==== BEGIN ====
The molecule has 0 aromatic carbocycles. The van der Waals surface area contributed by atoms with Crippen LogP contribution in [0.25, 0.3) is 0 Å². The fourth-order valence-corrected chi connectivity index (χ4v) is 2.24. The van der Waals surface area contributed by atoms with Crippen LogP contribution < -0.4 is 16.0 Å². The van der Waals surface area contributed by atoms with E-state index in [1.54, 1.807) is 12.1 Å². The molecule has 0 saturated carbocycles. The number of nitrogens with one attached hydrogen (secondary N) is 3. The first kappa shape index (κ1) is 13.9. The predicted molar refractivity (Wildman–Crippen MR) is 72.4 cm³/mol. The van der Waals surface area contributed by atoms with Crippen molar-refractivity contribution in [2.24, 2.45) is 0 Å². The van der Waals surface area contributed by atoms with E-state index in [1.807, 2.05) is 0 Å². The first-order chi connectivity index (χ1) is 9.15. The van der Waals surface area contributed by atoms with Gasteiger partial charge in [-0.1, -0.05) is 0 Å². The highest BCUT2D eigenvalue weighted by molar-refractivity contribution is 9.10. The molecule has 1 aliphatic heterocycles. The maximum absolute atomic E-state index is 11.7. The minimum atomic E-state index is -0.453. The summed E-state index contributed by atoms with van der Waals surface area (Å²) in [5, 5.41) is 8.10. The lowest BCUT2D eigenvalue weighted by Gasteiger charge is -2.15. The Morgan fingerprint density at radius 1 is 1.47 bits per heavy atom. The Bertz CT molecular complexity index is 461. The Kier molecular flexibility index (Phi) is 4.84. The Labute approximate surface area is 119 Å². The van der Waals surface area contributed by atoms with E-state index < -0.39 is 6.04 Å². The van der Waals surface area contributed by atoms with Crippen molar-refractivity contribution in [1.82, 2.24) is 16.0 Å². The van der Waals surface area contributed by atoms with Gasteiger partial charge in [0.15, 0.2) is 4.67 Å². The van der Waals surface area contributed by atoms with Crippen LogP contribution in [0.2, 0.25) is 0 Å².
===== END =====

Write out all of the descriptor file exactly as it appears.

The molecule has 0 aromatic carbocycles. The van der Waals surface area contributed by atoms with Crippen LogP contribution in [0.25, 0.3) is 0 Å². The fourth-order valence-corrected chi connectivity index (χ4v) is 2.24. The van der Waals surface area contributed by atoms with Crippen LogP contribution < -0.4 is 16.0 Å². The van der Waals surface area contributed by atoms with E-state index in [1.54, 1.807) is 12.1 Å². The molecule has 0 saturated carbocycles. The number of nitrogens with one attached hydrogen (secondary N) is 3. The first kappa shape index (κ1) is 13.9. The predicted molar refractivity (Wildman–Crippen MR) is 72.4 cm³/mol. The van der Waals surface area contributed by atoms with Crippen molar-refractivity contribution in [2.24, 2.45) is 0 Å². The van der Waals surface area contributed by atoms with E-state index in [1.807, 2.05) is 0 Å². The first-order chi connectivity index (χ1) is 9.15. The van der Waals surface area contributed by atoms with Gasteiger partial charge in [-0.1, -0.05) is 0 Å². The highest BCUT2D eigenvalue weighted by molar-refractivity contribution is 9.10. The molecule has 1 aliphatic heterocycles. The maximum absolute atomic E-state index is 11.7. The minimum atomic E-state index is -0.453. The summed E-state index contributed by atoms with van der Waals surface area (Å²) in [5, 5.41) is 8.10. The lowest BCUT2D eigenvalue weighted by Gasteiger charge is -2.15. The Morgan fingerprint density at radius 1 is 1.47 bits per heavy atom. The Bertz CT molecular complexity index is 461. The Kier molecular flexibility index (Phi) is 4.84. The Labute approximate surface area is 119 Å². The van der Waals surface area contributed by atoms with E-state index < -0.39 is 6.04 Å². The van der Waals surface area contributed by atoms with Crippen molar-refractivity contribution in [1.82, 2.24) is 16.0 Å². The van der Waals surface area contributed by atoms with Gasteiger partial charge in [0.15, 0.2) is 4.67 Å². The van der Waals surface area contributed by atoms with Crippen LogP contribution in [0.2, 0.25) is 0 Å².